Nature Writing of the Anthropocene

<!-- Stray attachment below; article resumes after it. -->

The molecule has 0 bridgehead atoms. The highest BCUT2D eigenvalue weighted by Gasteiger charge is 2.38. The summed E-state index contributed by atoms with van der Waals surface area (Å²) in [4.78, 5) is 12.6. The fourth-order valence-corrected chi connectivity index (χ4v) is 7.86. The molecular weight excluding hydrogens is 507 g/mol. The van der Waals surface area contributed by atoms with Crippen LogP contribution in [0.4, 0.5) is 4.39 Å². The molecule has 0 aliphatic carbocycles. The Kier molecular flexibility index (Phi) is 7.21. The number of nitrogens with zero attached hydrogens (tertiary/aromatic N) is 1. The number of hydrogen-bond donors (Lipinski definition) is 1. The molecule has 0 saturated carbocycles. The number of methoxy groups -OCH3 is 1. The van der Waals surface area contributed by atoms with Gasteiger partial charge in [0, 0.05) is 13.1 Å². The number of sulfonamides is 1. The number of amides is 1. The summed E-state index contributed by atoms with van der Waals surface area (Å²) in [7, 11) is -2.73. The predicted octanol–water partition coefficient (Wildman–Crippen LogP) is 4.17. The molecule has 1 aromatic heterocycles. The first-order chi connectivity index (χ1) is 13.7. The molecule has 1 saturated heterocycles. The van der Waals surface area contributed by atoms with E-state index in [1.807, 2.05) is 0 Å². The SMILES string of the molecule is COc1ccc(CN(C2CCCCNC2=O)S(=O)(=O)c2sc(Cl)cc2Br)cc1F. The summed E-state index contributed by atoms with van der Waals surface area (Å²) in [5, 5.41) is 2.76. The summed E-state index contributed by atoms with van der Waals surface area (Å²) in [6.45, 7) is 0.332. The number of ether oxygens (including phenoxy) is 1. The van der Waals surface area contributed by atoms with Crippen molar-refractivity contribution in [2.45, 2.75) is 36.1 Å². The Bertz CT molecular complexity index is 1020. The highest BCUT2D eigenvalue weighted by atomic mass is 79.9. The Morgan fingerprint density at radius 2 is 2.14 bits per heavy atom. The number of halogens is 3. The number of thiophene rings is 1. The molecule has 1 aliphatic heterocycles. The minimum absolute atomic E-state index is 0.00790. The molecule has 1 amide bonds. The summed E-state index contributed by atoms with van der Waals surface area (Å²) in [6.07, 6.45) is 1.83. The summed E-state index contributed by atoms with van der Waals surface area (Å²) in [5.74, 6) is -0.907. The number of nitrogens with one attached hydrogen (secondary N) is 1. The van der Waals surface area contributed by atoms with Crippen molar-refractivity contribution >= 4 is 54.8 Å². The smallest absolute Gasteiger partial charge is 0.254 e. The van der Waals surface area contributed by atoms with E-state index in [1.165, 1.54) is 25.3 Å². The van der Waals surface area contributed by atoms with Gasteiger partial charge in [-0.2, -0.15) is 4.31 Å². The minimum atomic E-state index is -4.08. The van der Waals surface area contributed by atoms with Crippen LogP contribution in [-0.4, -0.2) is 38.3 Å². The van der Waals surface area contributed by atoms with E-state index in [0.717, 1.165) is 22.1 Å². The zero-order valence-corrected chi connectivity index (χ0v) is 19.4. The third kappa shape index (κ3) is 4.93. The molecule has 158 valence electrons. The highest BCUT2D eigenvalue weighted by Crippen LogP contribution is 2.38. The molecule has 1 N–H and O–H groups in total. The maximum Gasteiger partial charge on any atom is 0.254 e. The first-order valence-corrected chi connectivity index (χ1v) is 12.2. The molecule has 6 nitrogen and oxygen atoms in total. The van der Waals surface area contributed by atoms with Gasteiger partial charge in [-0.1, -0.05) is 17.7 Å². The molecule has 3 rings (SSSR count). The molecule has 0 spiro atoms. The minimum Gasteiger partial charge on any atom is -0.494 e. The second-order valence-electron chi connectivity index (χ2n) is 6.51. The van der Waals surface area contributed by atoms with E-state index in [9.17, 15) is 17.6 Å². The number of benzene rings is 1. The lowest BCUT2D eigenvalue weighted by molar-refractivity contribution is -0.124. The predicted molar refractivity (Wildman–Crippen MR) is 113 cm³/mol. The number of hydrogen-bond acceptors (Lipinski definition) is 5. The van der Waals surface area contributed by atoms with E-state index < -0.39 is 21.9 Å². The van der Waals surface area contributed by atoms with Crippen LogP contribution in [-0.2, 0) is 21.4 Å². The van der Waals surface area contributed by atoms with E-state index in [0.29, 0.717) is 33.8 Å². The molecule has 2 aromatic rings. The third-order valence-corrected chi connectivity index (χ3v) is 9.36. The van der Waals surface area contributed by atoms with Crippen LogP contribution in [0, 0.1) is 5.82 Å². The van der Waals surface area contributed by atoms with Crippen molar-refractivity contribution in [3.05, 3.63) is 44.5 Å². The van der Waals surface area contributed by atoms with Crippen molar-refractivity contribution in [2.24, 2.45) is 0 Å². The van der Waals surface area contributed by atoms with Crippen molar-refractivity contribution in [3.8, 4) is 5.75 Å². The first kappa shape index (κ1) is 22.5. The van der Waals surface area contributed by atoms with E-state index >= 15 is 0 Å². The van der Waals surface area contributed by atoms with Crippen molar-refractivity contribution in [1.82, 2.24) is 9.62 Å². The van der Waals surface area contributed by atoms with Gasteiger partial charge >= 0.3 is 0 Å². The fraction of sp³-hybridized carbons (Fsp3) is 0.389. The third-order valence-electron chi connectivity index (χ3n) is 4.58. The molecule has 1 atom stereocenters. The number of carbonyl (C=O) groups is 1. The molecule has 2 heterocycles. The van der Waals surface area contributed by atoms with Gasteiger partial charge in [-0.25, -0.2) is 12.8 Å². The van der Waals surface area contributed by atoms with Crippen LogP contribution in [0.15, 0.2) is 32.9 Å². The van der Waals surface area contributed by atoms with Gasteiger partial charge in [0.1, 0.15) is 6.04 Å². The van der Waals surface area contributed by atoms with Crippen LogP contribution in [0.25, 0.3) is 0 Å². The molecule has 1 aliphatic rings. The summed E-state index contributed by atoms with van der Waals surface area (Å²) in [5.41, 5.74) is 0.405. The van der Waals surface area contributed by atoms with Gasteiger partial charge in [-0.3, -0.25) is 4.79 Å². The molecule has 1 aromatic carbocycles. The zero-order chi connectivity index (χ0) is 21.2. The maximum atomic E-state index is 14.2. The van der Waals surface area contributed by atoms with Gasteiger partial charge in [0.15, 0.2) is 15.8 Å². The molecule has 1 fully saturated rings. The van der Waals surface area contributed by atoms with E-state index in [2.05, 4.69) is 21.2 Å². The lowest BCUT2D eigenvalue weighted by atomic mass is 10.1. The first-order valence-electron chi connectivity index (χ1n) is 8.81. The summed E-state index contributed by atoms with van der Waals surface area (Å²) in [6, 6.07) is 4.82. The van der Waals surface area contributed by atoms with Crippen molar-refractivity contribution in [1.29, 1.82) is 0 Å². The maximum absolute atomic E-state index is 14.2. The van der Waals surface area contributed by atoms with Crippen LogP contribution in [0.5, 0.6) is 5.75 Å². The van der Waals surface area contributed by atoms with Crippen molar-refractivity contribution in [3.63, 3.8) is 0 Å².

Abstract: The point of departure for this study is the hypothesis that the American genre of nature writing has reached an important crossroads in the way it describes the human-nature relationship. My study argues that the awareness of the large-scale environmental changes that are signaled in terms such as the Anthropocene has changed the way nature writers approach their genre. Where traditional nature writing would tend to posit a separation between pristine and humanized environments, the nature writing of the Anthropocene emerges from the awareness that environmental impacts have reached a scope where no such distinction can be made. The traditional narrative of retreat to pristine nature or the wilderness from civilization has thus been replaced in Anthropocenic nature writing with the narrative of confrontation with a natural environment impacted by humans. This is a dystopian tendency in the genre, in which descriptions of nature are increasingly characterized by the writer’s concerns over what is happening to the landscape in question, and what the future might hold in a world where industrial humanity is affecting all ecological processes. Such literature increasingly foregrounds the best available environmental science, and the texts mark a shift from the traditional focus on spiritual connections with the environment, towards more material and functional understandings of the role of humanity in the complex organic and inorganic dynamics that maintain the world’s ecosystems. This dissertation analyzes the emergence of Anthropocenic awareness in selected texts of contemporary American nature writing with reference to its five main features: scientific interest in the function of ecosystems, interest in the agency of matter rendered through what is referred to as material nature writing, the dignification of the overlooked, the environmental landscape of fear, and a turn in the genre towards matters of environmental justice. Even though what I refer to as Anthropocenic nature writing may seem dystopian, this dissertation foregrounds the various ways in which the narrative of confrontation with the human also invites activism and engagement in the hope of stimulating change and environmental justice.